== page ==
Delivering economic benefits
Energy and human development are inextricably linked. Access to affordable and reliable energy has brought enormous progress, enabling people to live longer, healthier lives. Yet billions still do not have reliable access to clean cooking fuel or electricity. As growing populations gain access to energy and increase their living standards, they will create the largest expansion of the global middle class in history. That means more demand for homes, transportation, electricity, consumer goods and the energy to power them.
Delivering economic benefits
Energy is essential for human progress. Economic expansion and improving access to energy enable longer, more productive lives for the growing global population.
These fundamentals include energy supply and demand trends, the scale and variety of energy needs worldwide; capability, practicality and affordability of energy alternatives including lower-emission solutions; greenhouse gas emission-reduction technologies; and supportive government policies. The ExxonMobil Outlook for Energy (“Outlook”) considers these fundamentals to form the basis for long-term business planning, investment decisions, and research programs.
The Outlook reflects the Company’s view of global energy demand and supply through 2050. It is a projection based on current trends in technology, government policies, consumer preferences, geopolitics, and economic development.
Energy demand: three drivers
Policy. Technology. Consumer preferences. All three impact how the world uses energy. Each driver influences the other. The interplay among these can vary depending on local circumstances (available resources, public support) and can change over time. At ExxonMobil, we’re continually studying energy demand and developing models that measure its potential impact — all in an effort to gain a deeper understanding of the interconnectivity of the global energy system.
Deploying new technology enables people to do more with less. Most successful technologies often have the supporting policy and commercial frameworks to achieve scale. A policy, like tax incentives, can spur innovation to bring down costs of lower emission solutions needed for wide-spread adoption. The ultimate goal, however, is for these solutions to be cost effective enough that they do not require subsidies long term.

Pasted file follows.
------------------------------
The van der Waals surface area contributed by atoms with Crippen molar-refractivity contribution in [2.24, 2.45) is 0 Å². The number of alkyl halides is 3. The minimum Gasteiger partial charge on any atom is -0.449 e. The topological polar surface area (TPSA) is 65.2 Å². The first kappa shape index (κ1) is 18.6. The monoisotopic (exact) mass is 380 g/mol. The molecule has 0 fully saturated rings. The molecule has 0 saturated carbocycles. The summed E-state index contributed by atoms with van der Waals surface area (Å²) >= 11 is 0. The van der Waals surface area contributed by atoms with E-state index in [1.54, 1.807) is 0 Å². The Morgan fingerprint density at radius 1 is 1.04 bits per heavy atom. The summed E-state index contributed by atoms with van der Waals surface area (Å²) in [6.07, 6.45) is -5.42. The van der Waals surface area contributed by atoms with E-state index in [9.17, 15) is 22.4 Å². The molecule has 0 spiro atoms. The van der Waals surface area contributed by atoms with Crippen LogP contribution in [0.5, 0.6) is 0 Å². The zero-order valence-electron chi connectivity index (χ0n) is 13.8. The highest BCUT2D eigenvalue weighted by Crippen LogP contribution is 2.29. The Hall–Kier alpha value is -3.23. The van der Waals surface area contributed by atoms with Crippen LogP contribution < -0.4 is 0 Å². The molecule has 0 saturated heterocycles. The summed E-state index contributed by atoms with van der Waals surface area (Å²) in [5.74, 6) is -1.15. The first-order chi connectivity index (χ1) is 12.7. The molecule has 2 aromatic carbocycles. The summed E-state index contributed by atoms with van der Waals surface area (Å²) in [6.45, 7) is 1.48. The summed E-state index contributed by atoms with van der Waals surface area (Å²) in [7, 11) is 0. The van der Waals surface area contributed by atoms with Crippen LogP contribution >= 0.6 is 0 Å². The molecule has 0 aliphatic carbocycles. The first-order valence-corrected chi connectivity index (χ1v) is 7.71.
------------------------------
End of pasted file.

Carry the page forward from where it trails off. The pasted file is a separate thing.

Sound government policy can stimulate new technology and influence consumer choices. For example, policies can encourage adoption of new technology (free parking for electric vehicles) or discourage the use of an existing technology (restrictions on coal-based power). The corollary is also true: policy not enabled by competitive technology or not aligned with consumer preferences can be difficult to implement because it is hard to mandate something that consumers believe is inferior to current options.
Demand for energy begins with the choices consumers make. These preferences can shift as new technology enables better options, such as lower costs and lower emissions. Consumer preferences can also be altered over time by policies that incentivize choices, like a carbon tax that encourages lower emissions electricity supply.
Energy – in all its forms – enables growth and prosperity. As economies grow, as technology advances, as consumers become more environmentally aware, and as policies adapt, global energy demand will evolve to meet changing needs.
See ExxonMobil’s Outlook for Energy | ExxonMobil